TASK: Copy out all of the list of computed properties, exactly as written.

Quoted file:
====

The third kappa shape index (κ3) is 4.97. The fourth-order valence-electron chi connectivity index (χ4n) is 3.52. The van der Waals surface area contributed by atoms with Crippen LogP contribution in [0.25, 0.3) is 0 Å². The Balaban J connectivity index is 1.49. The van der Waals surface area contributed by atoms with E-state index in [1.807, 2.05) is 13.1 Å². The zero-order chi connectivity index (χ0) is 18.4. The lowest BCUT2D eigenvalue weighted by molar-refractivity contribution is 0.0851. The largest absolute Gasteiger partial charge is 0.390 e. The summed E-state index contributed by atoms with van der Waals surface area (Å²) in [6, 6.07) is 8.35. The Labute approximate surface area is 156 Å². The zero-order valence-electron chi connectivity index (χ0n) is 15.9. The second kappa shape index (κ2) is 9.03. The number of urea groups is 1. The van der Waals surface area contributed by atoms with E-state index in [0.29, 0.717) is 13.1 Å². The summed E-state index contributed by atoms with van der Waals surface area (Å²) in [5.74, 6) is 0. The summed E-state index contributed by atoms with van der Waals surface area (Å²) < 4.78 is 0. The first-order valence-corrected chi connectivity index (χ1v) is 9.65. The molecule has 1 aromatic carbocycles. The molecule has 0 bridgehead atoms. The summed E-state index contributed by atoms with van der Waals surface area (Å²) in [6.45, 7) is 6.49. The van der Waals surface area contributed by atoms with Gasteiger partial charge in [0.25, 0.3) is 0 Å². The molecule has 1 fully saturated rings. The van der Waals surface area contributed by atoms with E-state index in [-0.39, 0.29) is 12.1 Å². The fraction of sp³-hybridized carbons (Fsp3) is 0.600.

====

The third kappa shape index (κ3) is 4.97. The fourth-order valence-electron chi connectivity index (χ4n) is 3.52. The van der Waals surface area contributed by atoms with Crippen LogP contribution in [0.25, 0.3) is 0 Å². The Balaban J connectivity index is 1.49. The van der Waals surface area contributed by atoms with E-state index in [1.807, 2.05) is 13.1 Å². The zero-order chi connectivity index (χ0) is 18.4. The lowest BCUT2D eigenvalue weighted by molar-refractivity contribution is 0.0851. The largest absolute Gasteiger partial charge is 0.390 e. The summed E-state index contributed by atoms with van der Waals surface area (Å²) in [6, 6.07) is 8.35. The Labute approximate surface area is 156 Å². The zero-order valence-electron chi connectivity index (χ0n) is 15.9. The second kappa shape index (κ2) is 9.03. The number of urea groups is 1. The van der Waals surface area contributed by atoms with E-state index in [0.29, 0.717) is 13.1 Å². The summed E-state index contributed by atoms with van der Waals surface area (Å²) in [5.74, 6) is 0. The summed E-state index contributed by atoms with van der Waals surface area (Å²) < 4.78 is 0. The first-order valence-corrected chi connectivity index (χ1v) is 9.65. The molecule has 1 aromatic carbocycles. The molecule has 0 bridgehead atoms. The summed E-state index contributed by atoms with van der Waals surface area (Å²) in [6.45, 7) is 6.49. The van der Waals surface area contributed by atoms with Gasteiger partial charge in [0.25, 0.3) is 0 Å². The molecule has 1 fully saturated rings. The van der Waals surface area contributed by atoms with E-state index in [-0.39, 0.29) is 12.1 Å². The fraction of sp³-hybridized carbons (Fsp3) is 0.600.